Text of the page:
1. Hi Lori ~ arriving at paragraph 4 really stopped me. and turned my thought process in a different direction, altho which direction is hard to say because I was stopped by an emotional response rather than an intellectual one, so I send you a hug and love. May I tender here an offer of a shift in perspective? Toss away both “living with cancer” because who the hell wants to live with cancer? And “war on cancer” because even though it feels like a war to you, invaded by something creepy & you didn’t ask for and don’t want, the word war creates imagery defining stress, anxiety, fear~none of which you want or need to make your body well. Healing will serve you well in any form you imagine. If I have offered something or anything you don’t want, please toss this away too. With Love, Joy Regan, (a twiiter follower @womenwalking )

    • Thanks for your beautiful response! To be honest, how I approach this evolves along with me. I’m not really in constant “fighting mode” and focus mostly on the positive things I can do to support my healing…meditation, exercise, diet, as well as how things contribute to whatever time I have left. I focus mostly on whether “this” (however I am at any given moment) is really how I want to be.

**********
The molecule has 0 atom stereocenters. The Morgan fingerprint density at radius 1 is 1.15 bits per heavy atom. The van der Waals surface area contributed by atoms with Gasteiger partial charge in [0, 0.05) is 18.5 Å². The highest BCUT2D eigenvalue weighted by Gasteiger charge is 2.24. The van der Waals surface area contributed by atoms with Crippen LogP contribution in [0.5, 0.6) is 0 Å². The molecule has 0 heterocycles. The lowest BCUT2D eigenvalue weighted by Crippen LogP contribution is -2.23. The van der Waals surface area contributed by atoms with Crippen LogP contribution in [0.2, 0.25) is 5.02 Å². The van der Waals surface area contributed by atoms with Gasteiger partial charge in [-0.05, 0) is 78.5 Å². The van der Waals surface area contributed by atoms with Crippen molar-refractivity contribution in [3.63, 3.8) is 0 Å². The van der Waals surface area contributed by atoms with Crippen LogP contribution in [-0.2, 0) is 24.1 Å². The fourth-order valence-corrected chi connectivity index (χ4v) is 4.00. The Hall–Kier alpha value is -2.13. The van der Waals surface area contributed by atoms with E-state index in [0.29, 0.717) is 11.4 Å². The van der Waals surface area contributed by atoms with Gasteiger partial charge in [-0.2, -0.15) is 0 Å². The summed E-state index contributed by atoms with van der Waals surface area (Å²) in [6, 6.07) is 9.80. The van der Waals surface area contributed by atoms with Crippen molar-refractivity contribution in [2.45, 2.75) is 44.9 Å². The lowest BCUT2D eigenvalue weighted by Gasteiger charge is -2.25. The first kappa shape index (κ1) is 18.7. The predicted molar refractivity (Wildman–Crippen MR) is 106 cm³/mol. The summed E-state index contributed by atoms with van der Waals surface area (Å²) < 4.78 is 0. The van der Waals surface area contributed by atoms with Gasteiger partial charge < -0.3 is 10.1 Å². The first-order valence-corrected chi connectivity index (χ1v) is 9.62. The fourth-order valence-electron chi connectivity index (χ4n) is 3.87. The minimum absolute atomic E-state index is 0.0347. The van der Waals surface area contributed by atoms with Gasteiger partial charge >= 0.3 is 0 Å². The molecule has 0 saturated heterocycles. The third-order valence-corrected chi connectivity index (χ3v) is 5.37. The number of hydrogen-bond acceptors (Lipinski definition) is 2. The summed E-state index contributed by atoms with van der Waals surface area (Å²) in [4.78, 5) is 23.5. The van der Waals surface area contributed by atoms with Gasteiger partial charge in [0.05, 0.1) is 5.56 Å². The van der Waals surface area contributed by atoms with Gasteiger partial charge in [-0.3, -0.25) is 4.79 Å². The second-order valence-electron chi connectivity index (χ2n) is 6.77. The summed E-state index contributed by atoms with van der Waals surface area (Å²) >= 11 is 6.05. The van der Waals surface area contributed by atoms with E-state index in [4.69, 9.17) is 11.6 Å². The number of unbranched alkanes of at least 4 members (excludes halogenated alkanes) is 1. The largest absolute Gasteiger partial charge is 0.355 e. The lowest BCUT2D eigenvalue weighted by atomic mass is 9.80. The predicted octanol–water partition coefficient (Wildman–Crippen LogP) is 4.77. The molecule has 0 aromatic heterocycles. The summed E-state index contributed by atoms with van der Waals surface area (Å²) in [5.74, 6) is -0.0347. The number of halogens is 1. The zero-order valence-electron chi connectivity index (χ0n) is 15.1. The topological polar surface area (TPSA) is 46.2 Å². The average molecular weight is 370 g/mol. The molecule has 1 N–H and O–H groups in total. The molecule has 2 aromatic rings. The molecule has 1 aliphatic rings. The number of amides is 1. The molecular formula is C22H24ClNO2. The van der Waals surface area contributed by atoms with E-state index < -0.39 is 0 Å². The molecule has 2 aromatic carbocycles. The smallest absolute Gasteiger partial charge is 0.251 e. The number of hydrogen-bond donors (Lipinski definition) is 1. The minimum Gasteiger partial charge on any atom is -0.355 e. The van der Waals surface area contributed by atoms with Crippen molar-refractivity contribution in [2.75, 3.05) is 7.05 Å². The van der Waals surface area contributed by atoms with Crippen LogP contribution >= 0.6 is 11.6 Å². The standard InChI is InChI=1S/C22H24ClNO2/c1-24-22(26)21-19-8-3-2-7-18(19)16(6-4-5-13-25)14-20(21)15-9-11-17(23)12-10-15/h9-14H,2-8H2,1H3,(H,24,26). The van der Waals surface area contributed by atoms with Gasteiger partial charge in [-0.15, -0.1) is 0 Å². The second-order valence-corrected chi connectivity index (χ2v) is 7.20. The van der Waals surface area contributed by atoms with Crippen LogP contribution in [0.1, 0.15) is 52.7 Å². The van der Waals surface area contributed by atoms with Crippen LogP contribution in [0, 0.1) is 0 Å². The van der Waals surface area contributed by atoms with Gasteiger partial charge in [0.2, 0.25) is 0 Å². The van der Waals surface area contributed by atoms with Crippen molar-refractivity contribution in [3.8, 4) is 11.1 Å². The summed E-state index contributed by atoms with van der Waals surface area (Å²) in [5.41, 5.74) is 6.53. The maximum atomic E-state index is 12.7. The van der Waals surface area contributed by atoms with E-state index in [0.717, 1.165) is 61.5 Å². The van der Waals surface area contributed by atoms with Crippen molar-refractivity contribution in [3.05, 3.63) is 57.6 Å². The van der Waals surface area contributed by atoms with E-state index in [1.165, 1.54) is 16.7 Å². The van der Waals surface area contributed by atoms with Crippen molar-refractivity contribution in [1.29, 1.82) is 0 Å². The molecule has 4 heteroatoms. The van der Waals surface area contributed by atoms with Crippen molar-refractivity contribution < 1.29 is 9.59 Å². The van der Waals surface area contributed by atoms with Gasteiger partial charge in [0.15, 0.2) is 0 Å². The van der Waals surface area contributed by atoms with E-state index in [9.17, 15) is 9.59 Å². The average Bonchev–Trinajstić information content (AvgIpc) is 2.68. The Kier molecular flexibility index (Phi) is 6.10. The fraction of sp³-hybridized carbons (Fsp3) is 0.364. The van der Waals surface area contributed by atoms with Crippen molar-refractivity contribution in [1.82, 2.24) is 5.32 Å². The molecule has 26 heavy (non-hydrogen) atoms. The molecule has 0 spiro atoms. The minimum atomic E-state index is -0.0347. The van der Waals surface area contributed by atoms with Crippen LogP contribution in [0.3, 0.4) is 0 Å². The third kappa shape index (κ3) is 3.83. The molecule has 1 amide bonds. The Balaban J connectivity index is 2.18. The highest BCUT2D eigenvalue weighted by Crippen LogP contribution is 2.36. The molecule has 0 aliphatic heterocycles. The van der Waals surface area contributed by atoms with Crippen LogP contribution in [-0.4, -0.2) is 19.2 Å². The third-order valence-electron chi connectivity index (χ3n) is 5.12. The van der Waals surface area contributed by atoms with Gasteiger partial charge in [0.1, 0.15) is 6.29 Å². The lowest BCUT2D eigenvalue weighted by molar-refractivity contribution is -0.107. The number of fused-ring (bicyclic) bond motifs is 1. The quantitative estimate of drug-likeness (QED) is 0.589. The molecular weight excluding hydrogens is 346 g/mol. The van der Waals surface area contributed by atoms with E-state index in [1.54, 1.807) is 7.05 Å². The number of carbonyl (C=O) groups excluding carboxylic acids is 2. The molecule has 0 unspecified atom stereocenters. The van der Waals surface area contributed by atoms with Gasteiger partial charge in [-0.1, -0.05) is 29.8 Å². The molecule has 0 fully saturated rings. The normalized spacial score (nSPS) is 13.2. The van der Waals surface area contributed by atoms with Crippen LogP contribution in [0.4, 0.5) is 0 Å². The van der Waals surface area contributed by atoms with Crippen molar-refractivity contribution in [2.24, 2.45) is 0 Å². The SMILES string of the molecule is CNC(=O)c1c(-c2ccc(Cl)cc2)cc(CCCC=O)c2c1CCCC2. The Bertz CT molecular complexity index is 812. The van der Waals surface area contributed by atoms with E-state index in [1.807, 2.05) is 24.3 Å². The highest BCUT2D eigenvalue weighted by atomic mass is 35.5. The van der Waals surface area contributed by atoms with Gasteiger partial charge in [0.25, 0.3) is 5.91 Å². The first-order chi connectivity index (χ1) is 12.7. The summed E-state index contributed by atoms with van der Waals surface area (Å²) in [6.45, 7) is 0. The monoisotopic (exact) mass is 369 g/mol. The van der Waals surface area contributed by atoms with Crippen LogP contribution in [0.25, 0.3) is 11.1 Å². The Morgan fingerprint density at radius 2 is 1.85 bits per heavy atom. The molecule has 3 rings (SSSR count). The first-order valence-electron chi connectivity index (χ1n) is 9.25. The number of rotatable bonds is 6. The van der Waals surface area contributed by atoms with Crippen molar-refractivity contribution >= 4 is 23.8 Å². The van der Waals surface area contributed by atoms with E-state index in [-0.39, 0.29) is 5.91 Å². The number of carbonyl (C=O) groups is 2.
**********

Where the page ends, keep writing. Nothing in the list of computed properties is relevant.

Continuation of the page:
I’m so glad you joined the dialogue!

  2. You are so right. I “live with” my wacky deteriorating spine (& other joints) but my medical challenges (politically correct term for “chronic pain few undersand”) doesn’t put my life in jeopardy. I can no longer work, but my life span isn’t a factor in my treatments, meds, scans, etc. What I have is an example of what people “live with”. With breast cancer and mets you must be a fighter. After over 35 yr of friendship I’m not ready to say goodbye. If anyone can fight cancer and stand up to it, it’s certainly you!

    Karin

    • Oh Karin….tearing up. I’m not ready to say good bye either, and I have no plans to do so! But hang on, it may be quite a ride!

  3. I love your writing Lori and I agree that we need to respect each other’s right to choose the language most appropriate to how we feel. I am not a natural born fighter, so that terminology never resonated with me, but I fully accept that for others it is just right. Thanks for sharing your perspective – wonderful as always.